ID Watchdog also kept an eye on the sex offender registry list and let us know when a sex offender moved into our neighborhood. Thankfully, it didn’t happen while we had the service! We think this feature is important for families with young children, and for people who live in rural or suburban areas as opposed to densely populated metropolitan areas.
When all of this monitoring allowed ID Watchdog to spot something suspicious, we were the first to hear about it. How we received the alerts was up to us, as ID Watchdog allows for some pretty neat customizations here. For instance, we could choose to receive emails, texts, push notifications, and phone calls.
Pro Tip: National Provider Identifiers are 10-digit ID codes issued to American health care providers. These numbers are used by insurance companies, hospitals, and others.
We also liked that we could customize what ID Watchdog monitored. With an ID Watchdog subscription, you can set up your bank accounts to be monitored for large transactions, starting at any dollar amount you specify. All we had to do to enable this feature was to provide some bank account information.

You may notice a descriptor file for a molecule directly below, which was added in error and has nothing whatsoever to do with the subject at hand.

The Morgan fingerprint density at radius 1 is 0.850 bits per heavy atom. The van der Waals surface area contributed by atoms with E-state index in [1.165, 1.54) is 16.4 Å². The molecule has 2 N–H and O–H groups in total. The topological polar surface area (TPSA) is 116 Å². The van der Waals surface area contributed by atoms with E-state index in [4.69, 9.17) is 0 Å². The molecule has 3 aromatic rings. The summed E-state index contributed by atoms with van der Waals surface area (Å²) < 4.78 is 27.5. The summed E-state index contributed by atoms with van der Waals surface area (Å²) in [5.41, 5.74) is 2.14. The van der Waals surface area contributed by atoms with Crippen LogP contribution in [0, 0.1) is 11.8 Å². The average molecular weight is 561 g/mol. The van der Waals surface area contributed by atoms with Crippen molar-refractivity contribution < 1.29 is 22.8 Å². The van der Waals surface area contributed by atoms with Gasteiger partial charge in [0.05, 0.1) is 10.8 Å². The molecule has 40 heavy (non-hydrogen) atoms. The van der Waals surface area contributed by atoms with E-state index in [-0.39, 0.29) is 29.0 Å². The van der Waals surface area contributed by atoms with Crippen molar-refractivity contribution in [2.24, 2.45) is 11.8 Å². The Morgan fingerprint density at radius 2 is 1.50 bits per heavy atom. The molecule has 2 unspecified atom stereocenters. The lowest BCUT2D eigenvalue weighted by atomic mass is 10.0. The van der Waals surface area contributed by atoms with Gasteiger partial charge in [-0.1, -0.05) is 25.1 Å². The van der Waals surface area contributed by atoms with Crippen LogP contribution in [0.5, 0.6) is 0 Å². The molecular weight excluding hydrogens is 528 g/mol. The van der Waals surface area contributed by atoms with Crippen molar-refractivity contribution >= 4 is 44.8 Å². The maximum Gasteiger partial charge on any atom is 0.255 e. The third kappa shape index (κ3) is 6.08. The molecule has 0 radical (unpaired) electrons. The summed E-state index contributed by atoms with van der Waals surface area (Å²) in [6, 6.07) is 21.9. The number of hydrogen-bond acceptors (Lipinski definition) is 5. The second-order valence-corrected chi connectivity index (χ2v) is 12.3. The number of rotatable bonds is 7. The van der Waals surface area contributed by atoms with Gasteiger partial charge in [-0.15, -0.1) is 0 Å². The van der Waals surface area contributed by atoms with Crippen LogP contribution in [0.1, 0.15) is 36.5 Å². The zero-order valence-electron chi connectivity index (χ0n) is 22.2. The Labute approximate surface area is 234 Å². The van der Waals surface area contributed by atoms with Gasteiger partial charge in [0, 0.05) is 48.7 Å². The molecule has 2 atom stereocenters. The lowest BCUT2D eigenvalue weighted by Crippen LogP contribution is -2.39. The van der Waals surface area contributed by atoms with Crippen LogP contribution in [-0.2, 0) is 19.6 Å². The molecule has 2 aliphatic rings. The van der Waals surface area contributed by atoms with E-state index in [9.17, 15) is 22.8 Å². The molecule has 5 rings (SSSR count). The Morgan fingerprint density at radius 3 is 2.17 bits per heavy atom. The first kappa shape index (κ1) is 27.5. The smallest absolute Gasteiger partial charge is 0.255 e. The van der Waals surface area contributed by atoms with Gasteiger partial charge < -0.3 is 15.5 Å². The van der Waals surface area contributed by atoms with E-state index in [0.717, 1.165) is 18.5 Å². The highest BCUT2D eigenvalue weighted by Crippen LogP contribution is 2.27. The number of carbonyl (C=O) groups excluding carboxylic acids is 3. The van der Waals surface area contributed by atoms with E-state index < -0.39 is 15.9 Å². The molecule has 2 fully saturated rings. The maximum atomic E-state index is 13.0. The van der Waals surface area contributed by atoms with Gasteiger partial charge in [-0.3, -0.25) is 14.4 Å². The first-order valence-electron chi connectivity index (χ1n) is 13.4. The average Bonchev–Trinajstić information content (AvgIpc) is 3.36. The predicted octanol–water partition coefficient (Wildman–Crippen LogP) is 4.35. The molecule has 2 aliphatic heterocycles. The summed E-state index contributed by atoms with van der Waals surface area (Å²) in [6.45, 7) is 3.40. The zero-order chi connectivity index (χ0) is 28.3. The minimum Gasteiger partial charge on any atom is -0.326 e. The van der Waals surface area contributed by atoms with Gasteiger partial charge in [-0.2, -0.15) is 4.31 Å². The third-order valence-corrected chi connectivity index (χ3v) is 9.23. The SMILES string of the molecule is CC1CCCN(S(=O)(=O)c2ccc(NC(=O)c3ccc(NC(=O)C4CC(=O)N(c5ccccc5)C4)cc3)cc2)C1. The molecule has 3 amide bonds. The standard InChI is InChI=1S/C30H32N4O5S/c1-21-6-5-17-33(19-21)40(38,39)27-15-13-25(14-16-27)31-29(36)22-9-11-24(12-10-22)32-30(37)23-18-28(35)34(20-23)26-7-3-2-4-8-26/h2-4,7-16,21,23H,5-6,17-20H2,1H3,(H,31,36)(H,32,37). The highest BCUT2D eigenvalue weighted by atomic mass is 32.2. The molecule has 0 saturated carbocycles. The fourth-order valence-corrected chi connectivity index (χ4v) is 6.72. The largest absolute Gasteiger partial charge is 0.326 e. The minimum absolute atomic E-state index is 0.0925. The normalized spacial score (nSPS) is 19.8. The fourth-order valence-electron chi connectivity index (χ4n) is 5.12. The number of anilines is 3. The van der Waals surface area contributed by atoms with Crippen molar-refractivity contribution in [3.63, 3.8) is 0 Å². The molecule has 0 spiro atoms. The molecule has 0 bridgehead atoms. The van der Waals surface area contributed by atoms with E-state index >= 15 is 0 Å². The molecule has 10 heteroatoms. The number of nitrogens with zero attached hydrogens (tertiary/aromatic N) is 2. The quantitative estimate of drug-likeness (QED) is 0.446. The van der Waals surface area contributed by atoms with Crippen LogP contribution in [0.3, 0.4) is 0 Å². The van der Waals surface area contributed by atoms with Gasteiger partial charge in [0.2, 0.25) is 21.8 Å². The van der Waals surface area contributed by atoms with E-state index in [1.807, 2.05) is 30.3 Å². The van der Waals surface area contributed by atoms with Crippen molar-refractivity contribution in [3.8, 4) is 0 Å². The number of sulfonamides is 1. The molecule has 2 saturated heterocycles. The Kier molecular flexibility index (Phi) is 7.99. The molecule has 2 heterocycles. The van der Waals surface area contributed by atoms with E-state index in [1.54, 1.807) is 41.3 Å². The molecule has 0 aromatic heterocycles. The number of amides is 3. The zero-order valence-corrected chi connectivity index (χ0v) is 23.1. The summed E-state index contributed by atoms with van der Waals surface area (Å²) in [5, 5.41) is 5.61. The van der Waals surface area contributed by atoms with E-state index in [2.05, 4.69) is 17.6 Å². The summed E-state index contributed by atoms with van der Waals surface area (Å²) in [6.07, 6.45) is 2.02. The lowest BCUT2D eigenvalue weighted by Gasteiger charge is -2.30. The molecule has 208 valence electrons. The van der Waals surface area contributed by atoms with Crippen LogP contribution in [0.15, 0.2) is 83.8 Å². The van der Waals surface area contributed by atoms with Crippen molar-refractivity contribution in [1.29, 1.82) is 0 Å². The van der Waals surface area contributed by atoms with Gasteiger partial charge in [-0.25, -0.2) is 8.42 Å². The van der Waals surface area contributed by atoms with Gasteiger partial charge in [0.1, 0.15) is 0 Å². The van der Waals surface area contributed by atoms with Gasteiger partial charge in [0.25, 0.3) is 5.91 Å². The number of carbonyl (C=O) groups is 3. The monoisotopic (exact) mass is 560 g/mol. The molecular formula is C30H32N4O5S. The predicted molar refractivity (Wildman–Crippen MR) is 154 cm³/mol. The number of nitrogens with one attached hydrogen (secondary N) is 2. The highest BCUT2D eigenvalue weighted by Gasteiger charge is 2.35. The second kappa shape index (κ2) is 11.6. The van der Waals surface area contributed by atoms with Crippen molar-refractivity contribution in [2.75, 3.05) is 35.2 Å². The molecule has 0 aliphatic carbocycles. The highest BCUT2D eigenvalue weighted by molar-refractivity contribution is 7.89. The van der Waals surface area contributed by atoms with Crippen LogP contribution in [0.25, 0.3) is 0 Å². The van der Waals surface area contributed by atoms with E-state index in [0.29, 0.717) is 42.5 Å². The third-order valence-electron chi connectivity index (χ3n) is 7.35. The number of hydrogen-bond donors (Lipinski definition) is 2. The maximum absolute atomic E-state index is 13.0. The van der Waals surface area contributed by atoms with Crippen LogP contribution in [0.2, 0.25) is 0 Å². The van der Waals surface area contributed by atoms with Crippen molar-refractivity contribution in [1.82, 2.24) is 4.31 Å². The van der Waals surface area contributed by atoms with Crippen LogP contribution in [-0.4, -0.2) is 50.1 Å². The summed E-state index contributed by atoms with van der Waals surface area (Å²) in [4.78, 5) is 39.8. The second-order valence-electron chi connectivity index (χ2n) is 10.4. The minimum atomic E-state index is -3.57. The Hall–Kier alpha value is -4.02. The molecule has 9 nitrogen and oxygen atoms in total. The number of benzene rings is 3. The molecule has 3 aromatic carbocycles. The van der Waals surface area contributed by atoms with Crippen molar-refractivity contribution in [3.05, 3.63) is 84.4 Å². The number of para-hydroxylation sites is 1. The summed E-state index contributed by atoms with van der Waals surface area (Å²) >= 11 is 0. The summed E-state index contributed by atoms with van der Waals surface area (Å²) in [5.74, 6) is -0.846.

We’ve noticed that most monitoring services emphasize their monitoring and alerts as the primary benefits. We sometimes even see services imply that increased monitoring can somehow prevent identity theft, which just isn’t true. The main point of these services is really to detect ID theft early so that you can shut things down (i.e. freezing your credit, canceling cards, etc!) before the problem gets out of hand. Services like ID Watchdog can also help you to recover from financial hardship after criminals strike. So we’re really looking for fast detection and recovery, not prevention.
We found that ID Watchdog was eager to promote the recovery side of its services, and that’s a good sign. On ID Watchdog’s website, and in its promotional materials, we found lots of copy about their $1 million in insurance coverage and the different recovery services offered. Again, recovery is good!